In response, Jesus teaches us an important thing about worship: “A time is coming, and now is, when true worshippers of the Father, will not worship on Mt. Gerizim or in Jerusalem. But they will worship in spirit and truth” (John 4:21, 22).

Jesus says that the time is coming and now is. What does this “now” mean? It means that Messiah has come. The time of fulfillment of the Old has come. And to the woman, He says, I am standing right in front of you talking to you (John 4:26).

The worship in the temples either on Mt. Gerizim or in Jerusalem passes away because the true temple of God has come. The prescribed worship with sacrifices passes away because the Lamb of God that takes away the sin of the world has come.

The true temple has come. This temple is Jesus. The fullness of God dwells in Him (Colossians 19). The temple is the people who trust in Jesus and become His body. Jesus is now where true worship of God takes place. It does not take place on Mt. Gerizim, according to any temple and any sacrifices and rituals that took place there. It does not happen in Jerusalem, with any sacrifices and rituals that took place there. Jesus is the real deal. Worship of God means to latch on to Jesus. The worship of Jesus He speaks of is faith in Him.

Worship is faith in Jesus because true worship is in spirit, He says (John 4:24). Jesus speaks often of the Holy Spirit in John’s gospel. The Holy Spirit glorifies Jesus and leads our hearts to faith in Him (John 16:14; Romans 8:16). The Holy Spirit is the Spirit of truth (John 14:17). It cannot be possible in John’s Gospel to speak of worshipping in spirit without connecting this directly to the Holy Spirit. And if we connect this to the Holy Spirit, then we must speak of faith in Jesus.

And what about truth (John 4:24)? It is significant to think of truth in relation to the Samaritan woman’s attempts to avoid the truth with Jesus. True worship, however, is in truth.

This is Truth about ourselves in light of God’s word. It is truth about the redemption that God has placed before us in Jesus. This is truth about God’s love and grace: “while we were still sinners, Christ died for us” (Romans 5:8).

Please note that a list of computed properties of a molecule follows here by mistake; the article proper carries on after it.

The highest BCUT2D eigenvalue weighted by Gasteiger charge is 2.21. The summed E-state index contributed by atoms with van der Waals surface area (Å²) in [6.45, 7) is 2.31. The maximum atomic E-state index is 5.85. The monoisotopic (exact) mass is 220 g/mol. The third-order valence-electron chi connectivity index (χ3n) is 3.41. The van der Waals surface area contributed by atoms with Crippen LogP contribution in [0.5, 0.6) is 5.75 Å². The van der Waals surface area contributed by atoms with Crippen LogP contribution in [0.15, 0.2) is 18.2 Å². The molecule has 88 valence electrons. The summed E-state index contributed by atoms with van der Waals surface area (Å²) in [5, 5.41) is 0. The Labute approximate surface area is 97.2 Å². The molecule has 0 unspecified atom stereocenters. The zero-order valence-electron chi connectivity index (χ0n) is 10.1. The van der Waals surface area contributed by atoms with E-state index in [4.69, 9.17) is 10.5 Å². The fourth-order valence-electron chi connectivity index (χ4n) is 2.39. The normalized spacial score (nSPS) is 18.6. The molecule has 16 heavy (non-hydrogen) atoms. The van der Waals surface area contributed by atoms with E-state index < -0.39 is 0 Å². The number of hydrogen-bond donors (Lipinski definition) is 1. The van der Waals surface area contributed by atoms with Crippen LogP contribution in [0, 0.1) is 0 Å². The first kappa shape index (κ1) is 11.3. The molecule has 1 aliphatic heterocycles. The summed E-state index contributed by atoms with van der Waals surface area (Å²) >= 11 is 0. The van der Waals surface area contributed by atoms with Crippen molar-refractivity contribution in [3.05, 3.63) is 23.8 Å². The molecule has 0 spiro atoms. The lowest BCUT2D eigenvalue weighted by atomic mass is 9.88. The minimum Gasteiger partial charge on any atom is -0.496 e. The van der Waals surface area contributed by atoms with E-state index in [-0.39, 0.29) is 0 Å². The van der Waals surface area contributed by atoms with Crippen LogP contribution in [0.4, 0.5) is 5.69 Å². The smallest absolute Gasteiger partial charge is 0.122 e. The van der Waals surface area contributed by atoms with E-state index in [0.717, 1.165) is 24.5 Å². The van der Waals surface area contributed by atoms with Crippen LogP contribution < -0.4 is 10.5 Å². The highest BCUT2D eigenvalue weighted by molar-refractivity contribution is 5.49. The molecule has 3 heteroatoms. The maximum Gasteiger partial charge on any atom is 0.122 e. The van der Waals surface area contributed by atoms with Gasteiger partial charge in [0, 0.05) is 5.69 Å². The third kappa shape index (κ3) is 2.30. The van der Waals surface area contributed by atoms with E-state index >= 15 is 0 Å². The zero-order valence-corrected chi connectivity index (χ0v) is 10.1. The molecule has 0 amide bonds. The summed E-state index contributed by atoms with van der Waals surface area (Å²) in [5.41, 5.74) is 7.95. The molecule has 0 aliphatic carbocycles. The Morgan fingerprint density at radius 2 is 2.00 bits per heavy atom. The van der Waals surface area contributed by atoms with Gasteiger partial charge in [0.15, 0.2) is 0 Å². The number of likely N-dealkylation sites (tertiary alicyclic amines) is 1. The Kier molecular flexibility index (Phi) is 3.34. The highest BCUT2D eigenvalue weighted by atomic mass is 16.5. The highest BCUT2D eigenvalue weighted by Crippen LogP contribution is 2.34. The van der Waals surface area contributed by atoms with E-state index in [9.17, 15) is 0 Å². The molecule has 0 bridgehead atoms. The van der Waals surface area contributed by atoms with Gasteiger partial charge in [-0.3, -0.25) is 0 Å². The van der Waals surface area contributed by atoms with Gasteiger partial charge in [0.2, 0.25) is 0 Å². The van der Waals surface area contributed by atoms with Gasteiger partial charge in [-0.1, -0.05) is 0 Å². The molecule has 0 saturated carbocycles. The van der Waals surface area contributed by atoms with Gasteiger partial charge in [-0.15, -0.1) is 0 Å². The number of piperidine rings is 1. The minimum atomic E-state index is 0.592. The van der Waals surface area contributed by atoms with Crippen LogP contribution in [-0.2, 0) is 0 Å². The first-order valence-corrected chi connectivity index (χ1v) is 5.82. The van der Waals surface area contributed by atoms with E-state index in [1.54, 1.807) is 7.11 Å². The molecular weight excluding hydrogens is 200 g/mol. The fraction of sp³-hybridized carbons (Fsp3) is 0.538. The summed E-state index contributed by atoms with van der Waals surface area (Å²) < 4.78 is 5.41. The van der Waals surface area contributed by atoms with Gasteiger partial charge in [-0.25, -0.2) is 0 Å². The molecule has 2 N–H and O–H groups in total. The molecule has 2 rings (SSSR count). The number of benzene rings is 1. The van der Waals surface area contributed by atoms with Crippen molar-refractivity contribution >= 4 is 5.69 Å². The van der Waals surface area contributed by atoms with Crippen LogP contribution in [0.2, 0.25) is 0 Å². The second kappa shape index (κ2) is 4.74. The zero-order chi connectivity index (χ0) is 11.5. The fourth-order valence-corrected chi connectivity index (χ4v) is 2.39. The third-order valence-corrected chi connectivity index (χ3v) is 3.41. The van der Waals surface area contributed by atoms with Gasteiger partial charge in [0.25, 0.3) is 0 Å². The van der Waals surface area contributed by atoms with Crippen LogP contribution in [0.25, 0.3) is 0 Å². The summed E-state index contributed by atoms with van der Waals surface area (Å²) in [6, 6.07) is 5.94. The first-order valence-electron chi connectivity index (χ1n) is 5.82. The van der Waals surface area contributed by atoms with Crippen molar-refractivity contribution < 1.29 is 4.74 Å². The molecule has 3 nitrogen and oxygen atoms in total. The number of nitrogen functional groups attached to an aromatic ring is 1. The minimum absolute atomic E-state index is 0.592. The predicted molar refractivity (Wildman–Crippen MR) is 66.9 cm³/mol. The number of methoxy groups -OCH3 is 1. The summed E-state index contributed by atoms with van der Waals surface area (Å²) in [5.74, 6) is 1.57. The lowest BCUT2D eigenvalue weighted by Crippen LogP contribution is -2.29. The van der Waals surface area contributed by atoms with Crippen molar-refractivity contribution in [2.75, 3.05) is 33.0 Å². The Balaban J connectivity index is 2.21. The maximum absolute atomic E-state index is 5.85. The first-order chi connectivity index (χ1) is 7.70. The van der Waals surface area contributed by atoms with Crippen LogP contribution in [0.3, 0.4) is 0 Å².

But how could this be true worship, we might ask? It is because there can be no higher honoring of God, no greater acknowledgement of God and godly respect of Him, than to entrust oneself entirely to His mercy, grace, and salvation that He has provided in His Son. For God so loved the world, that He gave His Son (John 3:16). There could be no greater glory that we could ascribe to God than to confess and believe that we belong to Him because He has fully accomplished our redemption in His Son. There can be no greater thanksgiving than to thank Him for the eternal gift of His Son. There can be no greater humility than to bow the knees of our hearts at the nail-pierced feet of Jesus with trusting and thankful hearts. There can be no greater ascription of praise than to fill our voice and ritual and song with what God has done for us in Jesus.

 We have this comfort and joy today. We are worshipping in spirit and truth, as we are honest with God and Christ about our sins, but then also as we hear the word of forgiveness in Christ, and receive forgiveness in eating and drinking His body and blood in the Sacrament in faith, as our hearts say “amen,” and thank you, and believe, I am truly forgiven. In this, you are worshipping in spirit and truth. And your soul is being refreshed by the living water Jesus gives. And as He promises, this living water springs up in you unto eternal life (John 4:14). Thanks be to God for His eternal gift. Amen.